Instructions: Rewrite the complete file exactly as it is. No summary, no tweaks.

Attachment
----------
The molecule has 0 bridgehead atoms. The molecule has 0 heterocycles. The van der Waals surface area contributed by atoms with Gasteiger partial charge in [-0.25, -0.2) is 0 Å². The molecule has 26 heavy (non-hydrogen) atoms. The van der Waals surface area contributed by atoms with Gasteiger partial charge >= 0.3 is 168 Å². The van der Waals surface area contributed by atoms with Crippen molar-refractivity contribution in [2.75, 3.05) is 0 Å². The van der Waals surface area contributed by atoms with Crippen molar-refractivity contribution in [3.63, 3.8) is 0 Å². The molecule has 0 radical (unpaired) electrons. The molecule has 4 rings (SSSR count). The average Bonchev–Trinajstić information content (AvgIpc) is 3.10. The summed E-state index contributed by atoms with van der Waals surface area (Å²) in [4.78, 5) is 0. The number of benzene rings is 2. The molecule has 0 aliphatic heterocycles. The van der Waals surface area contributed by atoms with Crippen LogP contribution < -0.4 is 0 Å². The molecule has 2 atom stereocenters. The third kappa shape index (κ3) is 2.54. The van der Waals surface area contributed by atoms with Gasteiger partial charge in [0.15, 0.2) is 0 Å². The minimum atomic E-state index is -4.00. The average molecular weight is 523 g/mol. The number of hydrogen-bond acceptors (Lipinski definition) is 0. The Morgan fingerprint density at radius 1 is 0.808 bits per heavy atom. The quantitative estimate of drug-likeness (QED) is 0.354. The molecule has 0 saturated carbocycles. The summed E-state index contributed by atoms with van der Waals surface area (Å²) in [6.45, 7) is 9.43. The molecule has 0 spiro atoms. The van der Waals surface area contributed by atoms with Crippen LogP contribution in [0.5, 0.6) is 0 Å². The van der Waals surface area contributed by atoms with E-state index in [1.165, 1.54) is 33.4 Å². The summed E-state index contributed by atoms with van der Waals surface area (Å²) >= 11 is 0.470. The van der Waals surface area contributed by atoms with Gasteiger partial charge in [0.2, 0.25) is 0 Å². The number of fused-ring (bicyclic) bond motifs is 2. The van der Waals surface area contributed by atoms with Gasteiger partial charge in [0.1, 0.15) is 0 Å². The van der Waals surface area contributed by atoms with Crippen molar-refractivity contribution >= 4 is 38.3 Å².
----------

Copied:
The molecule has 0 bridgehead atoms. The molecule has 0 heterocycles. The van der Waals surface area contributed by atoms with Gasteiger partial charge in [-0.25, -0.2) is 0 Å². The molecule has 26 heavy (non-hydrogen) atoms. The van der Waals surface area contributed by atoms with Gasteiger partial charge >= 0.3 is 168 Å². The van der Waals surface area contributed by atoms with Crippen molar-refractivity contribution in [2.75, 3.05) is 0 Å². The van der Waals surface area contributed by atoms with Crippen molar-refractivity contribution in [3.63, 3.8) is 0 Å². The molecule has 0 radical (unpaired) electrons. The molecule has 4 rings (SSSR count). The average Bonchev–Trinajstić information content (AvgIpc) is 3.10. The summed E-state index contributed by atoms with van der Waals surface area (Å²) in [4.78, 5) is 0. The number of benzene rings is 2. The molecule has 0 aliphatic heterocycles. The van der Waals surface area contributed by atoms with Crippen LogP contribution < -0.4 is 0 Å². The molecule has 2 atom stereocenters. The third kappa shape index (κ3) is 2.54. The van der Waals surface area contributed by atoms with Gasteiger partial charge in [0.15, 0.2) is 0 Å². The minimum atomic E-state index is -4.00. The average molecular weight is 523 g/mol. The number of hydrogen-bond acceptors (Lipinski definition) is 0. The Morgan fingerprint density at radius 1 is 0.808 bits per heavy atom. The quantitative estimate of drug-likeness (QED) is 0.354. The molecule has 0 saturated carbocycles. The summed E-state index contributed by atoms with van der Waals surface area (Å²) in [6.45, 7) is 9.43. The molecule has 0 spiro atoms. The van der Waals surface area contributed by atoms with Crippen LogP contribution in [0.5, 0.6) is 0 Å². The van der Waals surface area contributed by atoms with E-state index in [1.165, 1.54) is 33.4 Å². The summed E-state index contributed by atoms with van der Waals surface area (Å²) >= 11 is 0.470. The van der Waals surface area contributed by atoms with Gasteiger partial charge in [0.2, 0.25) is 0 Å². The number of fused-ring (bicyclic) bond motifs is 2. The van der Waals surface area contributed by atoms with Gasteiger partial charge in [0.1, 0.15) is 0 Å². The van der Waals surface area contributed by atoms with Crippen molar-refractivity contribution >= 4 is 38.3 Å².